|Project by JayG46||posted 09-04-2013 10:26 AM||8398 views||30 times favorited||23 comments|
Finding the right seat to play the guitar in can be tricky. Arms are no good and anything that leans backwards is not optimal either. I don’t have anything in my apartment that fits the bill, so I decided to try to create something.
The initial inspiration for building a chair for this purpose came from Brian Boggs, but it was in concept only. I had never built any kind of chair before and wasn’t going to tackle the design of a well-respected master chairmaker. In my search for designs, I came across this piece in the Fine Woodworking member’s gallery, which seemed much more approachable.
Lacking an angle grinder or the patience to hack away for hours with a chisel, I wanted to find a good way to build a seat for a chair that was comfortable and attractive without carving. I cut some some lightly figured 6/4 maple into 16” chunks, took them to the table saw and set the blade at 15 degrees.
I didn’t put much thought into the size of the pieces, but didn’t move the fence and mowed through a 7 foot long, 7 inch wide board relatively quickly.
I was left with several different kinds of blocks some were dovetail-shaped, some with an angled cuts only on one side and some rectangular blocks with four 90’s. Next time I will probably have a better idea of what pieces I need but this was more improvisation.
There as plenty of surface area for butt joints but I thought it would add visual interest with splines. Unfortunately, cutting the dado slots was a little complicated due to the compound angles involved and I’m still not quite sure why what I did actually works. However, I made more pieces than I needed and was able to toss aside a few of the blocks that I screwed up. The remaining extras that I didn’t bungle up eventually became the foot rest.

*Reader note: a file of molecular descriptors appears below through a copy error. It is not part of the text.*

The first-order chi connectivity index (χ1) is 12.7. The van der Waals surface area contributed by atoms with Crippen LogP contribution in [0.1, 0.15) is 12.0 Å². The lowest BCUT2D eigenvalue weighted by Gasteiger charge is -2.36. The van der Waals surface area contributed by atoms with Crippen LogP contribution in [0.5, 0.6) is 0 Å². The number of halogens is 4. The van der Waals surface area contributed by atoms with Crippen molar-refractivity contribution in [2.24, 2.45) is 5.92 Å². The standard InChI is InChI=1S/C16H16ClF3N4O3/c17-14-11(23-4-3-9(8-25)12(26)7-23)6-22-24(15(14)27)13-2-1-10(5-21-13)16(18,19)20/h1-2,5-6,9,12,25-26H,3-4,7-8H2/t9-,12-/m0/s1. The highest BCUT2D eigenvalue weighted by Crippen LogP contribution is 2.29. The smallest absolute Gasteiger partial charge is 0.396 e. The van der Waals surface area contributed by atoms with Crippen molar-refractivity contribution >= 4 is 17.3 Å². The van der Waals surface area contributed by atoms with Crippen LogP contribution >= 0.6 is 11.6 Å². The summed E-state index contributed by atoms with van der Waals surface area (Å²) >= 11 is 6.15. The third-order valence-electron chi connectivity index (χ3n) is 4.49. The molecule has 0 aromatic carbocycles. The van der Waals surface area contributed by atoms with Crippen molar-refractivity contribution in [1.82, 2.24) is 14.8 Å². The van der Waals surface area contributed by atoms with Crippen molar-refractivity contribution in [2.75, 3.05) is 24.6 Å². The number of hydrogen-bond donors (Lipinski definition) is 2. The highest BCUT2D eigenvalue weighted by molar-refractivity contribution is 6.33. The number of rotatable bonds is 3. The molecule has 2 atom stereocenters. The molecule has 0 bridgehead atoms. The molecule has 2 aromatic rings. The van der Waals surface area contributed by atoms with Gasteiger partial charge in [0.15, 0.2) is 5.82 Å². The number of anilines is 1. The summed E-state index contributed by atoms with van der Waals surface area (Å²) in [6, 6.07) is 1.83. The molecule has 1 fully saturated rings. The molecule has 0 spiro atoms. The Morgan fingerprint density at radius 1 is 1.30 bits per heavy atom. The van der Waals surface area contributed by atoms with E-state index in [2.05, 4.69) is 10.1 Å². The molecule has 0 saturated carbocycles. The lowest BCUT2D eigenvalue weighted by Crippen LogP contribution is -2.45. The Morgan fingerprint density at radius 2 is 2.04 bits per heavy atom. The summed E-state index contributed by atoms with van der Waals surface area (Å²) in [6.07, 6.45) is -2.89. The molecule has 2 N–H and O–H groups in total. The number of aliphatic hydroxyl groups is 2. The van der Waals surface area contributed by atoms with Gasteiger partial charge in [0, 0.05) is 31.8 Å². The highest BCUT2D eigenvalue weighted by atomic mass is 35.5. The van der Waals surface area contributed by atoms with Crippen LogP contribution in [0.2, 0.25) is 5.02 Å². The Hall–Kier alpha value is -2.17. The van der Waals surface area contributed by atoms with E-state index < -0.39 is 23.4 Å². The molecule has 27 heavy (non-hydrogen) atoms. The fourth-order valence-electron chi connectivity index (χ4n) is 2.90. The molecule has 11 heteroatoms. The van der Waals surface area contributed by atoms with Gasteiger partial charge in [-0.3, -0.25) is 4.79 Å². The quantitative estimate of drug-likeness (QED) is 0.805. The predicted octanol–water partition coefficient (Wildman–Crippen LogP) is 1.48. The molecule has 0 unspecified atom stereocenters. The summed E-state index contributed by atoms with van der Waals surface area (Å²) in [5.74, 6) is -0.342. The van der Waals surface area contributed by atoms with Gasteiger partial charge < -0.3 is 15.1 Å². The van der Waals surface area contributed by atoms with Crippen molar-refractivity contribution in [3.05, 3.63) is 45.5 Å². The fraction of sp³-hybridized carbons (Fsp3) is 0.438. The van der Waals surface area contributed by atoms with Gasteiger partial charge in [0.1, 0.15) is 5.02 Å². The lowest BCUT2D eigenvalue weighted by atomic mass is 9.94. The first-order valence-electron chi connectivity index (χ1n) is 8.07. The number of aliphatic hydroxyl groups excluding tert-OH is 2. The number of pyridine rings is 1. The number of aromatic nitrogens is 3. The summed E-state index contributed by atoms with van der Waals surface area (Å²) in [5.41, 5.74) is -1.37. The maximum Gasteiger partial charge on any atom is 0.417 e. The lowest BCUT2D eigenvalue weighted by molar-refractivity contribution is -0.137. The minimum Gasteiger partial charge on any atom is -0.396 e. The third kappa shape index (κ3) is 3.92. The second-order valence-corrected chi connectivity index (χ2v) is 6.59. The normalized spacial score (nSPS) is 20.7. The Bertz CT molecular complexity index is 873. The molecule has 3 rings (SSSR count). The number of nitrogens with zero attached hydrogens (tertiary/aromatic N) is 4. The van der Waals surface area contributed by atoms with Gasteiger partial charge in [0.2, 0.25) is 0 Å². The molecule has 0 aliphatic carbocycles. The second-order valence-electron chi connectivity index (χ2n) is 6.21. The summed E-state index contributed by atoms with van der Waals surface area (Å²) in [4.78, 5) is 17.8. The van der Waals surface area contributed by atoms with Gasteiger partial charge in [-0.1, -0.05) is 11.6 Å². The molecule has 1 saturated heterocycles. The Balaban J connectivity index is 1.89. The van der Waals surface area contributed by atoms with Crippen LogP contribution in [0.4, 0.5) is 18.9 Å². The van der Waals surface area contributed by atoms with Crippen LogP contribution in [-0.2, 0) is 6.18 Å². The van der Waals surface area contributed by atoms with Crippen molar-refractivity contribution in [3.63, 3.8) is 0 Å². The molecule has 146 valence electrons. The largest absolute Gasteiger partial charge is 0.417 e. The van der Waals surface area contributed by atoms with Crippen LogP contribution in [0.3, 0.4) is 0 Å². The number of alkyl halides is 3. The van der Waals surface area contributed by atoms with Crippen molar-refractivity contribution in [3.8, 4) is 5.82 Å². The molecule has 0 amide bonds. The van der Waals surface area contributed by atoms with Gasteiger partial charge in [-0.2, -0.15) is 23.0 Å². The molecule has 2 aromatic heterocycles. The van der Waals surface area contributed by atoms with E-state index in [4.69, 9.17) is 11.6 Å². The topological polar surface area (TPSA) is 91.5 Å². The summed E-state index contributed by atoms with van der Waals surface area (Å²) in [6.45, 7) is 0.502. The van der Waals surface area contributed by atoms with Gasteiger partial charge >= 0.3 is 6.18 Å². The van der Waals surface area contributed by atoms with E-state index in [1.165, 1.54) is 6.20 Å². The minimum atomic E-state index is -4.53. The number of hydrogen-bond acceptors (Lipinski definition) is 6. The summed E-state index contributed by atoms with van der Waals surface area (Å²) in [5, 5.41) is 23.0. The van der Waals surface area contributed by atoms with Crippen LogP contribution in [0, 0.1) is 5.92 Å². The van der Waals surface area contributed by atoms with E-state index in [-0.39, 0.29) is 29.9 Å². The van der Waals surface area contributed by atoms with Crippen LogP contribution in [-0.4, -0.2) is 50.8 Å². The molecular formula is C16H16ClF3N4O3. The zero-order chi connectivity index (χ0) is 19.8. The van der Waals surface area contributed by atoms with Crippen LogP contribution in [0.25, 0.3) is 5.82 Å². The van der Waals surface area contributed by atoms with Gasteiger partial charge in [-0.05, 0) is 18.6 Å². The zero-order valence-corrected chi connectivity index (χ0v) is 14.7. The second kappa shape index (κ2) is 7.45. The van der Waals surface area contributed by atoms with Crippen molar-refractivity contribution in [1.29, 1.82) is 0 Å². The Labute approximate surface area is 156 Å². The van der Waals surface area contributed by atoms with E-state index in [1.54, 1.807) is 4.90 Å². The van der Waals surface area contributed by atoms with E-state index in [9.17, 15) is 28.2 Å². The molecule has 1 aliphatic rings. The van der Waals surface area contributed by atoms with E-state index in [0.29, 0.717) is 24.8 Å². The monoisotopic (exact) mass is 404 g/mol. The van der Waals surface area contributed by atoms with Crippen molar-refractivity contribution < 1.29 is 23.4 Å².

The base is made out of sapele and it probably a little thinner than it should be, at least from a design perspective. I tapered the legs but didn’t like how they came out and ended up knocking them down to a uniform thickness, which cost me about 5/16”. It’s still pretty stable since the wood is so strong but I think it would look better if they were thicker.
In the one picture where it’s on top of the table saw, I had two pieces running in between the legs at the bottom that I thought I might need since the legs were so thin. I ended up scrapping those since they proved to be unnecessary once everything was glued up and they made it look too much like a baby’s high chair.
A 5 degree leg splay goes in both directions and is joined to the seat with and angled dado (very tricky). The skirts and supports help maintain the angle down through the legs and are gently curved with the bandsaw and rounded over.
Finally, I added the guitar stand of sorts by notching out a semicircular hollow in the seat with the bandsaw that would have been much easier to do before it was fully assembled. I then added two simple blocks to rest the bottom of the guitar on to the right hand side support which is a more natural storage location for a right handed player than the rear rest done by the original designer.
Happily, the color scheme matches my hollowbody Paul Reed Smith very well, although that was not the intention from the get go. The finish is just a couple of coats of Danish oil wet sanded with 1000 grit.
Thanks for checking it out.
-- Jay Gargiulo, Naples, FL www.swallowtailwoodcraft.com "Once you understand the way broadly, you can see it in all things."- Miyamoto Musashi